Rare 17-pound meteorite discovered in Antarctica

Rare 17-pound meteorite discovered in Antarctica

During an expedition to Antarctica that ended Jan. 16, researchers found five meteorites, including one of the largest specimens recovered from the continent. (Maria Valdes)

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ATLANTA – During a recent excursion to the icy plains of Antarctica, an international team of researchers discovered five new meteorites, including one of the largest ever found on the continent.

The rare meteorite is about the size of a cantaloupe but weighs a whopping 17 pounds. The specimen is one of only about 100 that size or larger to have been discovered in Antarctica, a prime location for meteorite hunting where more than 45,000 space rocks have been tracked down.

Now the exceptional find is going to the Royal Belgian Institute of Natural Sciences in Brussels, where it will be studied. And Maria Valdes, a research scientist at Chicago’s Field Museum of Natural History and the University of Chicago who was part of the expedition team, saved some of the material for her own analysis.

Valdes’ area of ​​interest is cosmochemistry. That “broadly means that we use meteorites to study the origin and evolution of the solar system through chemical methods,” she told CNN. She takes her samples and uses strong acids to dissolve them before using a process called calibrated chemistry to isolate various elements that make up the rock.

“Then I can start thinking about the origin of this rock, how it evolved over time, what kind of parent body it came from, and where in the solar system that parent body originated,” Valdes said. “Those are kind of the big questions that we’re trying to address.”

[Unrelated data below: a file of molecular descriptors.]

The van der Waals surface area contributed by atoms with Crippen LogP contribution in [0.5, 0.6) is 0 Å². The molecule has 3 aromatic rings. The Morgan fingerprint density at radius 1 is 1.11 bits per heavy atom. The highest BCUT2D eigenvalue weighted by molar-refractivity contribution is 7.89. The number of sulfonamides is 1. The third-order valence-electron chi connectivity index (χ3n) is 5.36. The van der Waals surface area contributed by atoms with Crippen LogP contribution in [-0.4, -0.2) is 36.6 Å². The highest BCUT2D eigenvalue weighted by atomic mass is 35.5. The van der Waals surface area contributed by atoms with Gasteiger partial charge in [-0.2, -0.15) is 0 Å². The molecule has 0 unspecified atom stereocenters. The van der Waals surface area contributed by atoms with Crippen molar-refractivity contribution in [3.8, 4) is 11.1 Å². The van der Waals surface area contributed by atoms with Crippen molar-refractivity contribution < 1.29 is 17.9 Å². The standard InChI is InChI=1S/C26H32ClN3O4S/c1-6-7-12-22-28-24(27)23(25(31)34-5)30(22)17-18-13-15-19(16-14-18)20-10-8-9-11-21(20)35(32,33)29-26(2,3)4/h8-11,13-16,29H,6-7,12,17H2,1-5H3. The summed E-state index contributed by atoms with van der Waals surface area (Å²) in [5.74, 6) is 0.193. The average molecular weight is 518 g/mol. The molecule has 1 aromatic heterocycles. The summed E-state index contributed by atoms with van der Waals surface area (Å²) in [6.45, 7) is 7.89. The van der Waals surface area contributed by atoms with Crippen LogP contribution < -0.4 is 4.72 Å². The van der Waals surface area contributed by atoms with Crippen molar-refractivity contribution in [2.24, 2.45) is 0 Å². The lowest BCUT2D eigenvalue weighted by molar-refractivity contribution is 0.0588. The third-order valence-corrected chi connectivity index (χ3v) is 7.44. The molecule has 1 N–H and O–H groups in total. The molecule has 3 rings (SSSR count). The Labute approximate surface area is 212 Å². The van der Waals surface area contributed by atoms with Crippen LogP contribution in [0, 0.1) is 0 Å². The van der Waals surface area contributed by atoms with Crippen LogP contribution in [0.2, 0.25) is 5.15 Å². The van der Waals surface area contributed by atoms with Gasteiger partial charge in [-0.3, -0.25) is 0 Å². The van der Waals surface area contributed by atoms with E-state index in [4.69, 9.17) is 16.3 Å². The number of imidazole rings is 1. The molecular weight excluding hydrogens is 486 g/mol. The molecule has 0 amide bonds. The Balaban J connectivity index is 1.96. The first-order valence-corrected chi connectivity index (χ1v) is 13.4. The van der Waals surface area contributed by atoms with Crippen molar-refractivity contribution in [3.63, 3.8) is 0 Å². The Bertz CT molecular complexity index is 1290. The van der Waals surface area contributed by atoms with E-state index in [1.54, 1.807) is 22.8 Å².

Hunting

Meteorites strike Earth evenly across the surface, so Antarctica isn’t home to a disproportionate concentration of them, Valdes noted. But the pure white ice is an ideal background to spot the jet black rocks.

Hunting meteorites is “really low-tech and less complicated than people might think,” Valdes said. “We walk around or ride a snowmobile and look at the surface.”

But the team did have an idea of ​​where to look. A January 2022 study used satellite data to find locations where meteorites were most likely to be found.

“Meteorites themselves are too small to be detected from space with satellites,” explains Valdes. “But this study used satellite measurements of surface temperature, surface slope, surface speed, ice thickness — things like that. And it fed (the data) into a machine learning algorithm to tell us where the greatest probability is to find meteorite accumulation zones.”

Distinguishing a meteorite from other rocks can be a tricky process, Valdes said. Researchers are looking for fusion crust, a glassy layer that forms when the cosmic object crashes through Earth’s atmosphere.

“A lot of rocks can look like they’re meteorites, but they’re not,” she said. “We call these meteor errors.”


Many rocks may look like meteorites, but they are not. We call these meteor errors.

—Maria Valdes, Chicago Field Museum of Natural History


Another distinguishing feature is the weight of the potential specimen. A meteorite will be much heavier than a typical terrestrial rock for its size because it is full of dense metals.

The conditions the researchers had to endure were grueling. Even though Valdes and three other scientists conducted their mission during the continent’s “summer,” which offered 24 hours of daylight, temperatures still hovered around 14 degrees Fahrenheit, according to a Field Museum press release.

The research team spent about a week and a half with an Arctic field guide, living in tents on the icy terrain. However, Valdes said she and her colleagues also spent time at a Belgian research station near the coast of Antarctica, enjoying hot, cheesy foods, such as fondue.

When it comes to future research, the good news, Valdes added, is that the five meteorites she and her colleagues discovered on this expedition are just the tip of the iceberg.

“I can’t wait to go back there, for sure,” she said. “Based on the satellite study, there are at least 300,000 meteorites waiting to be collected in Antarctica. And the larger (number of) samples we have, the better we can understand our solar system.”

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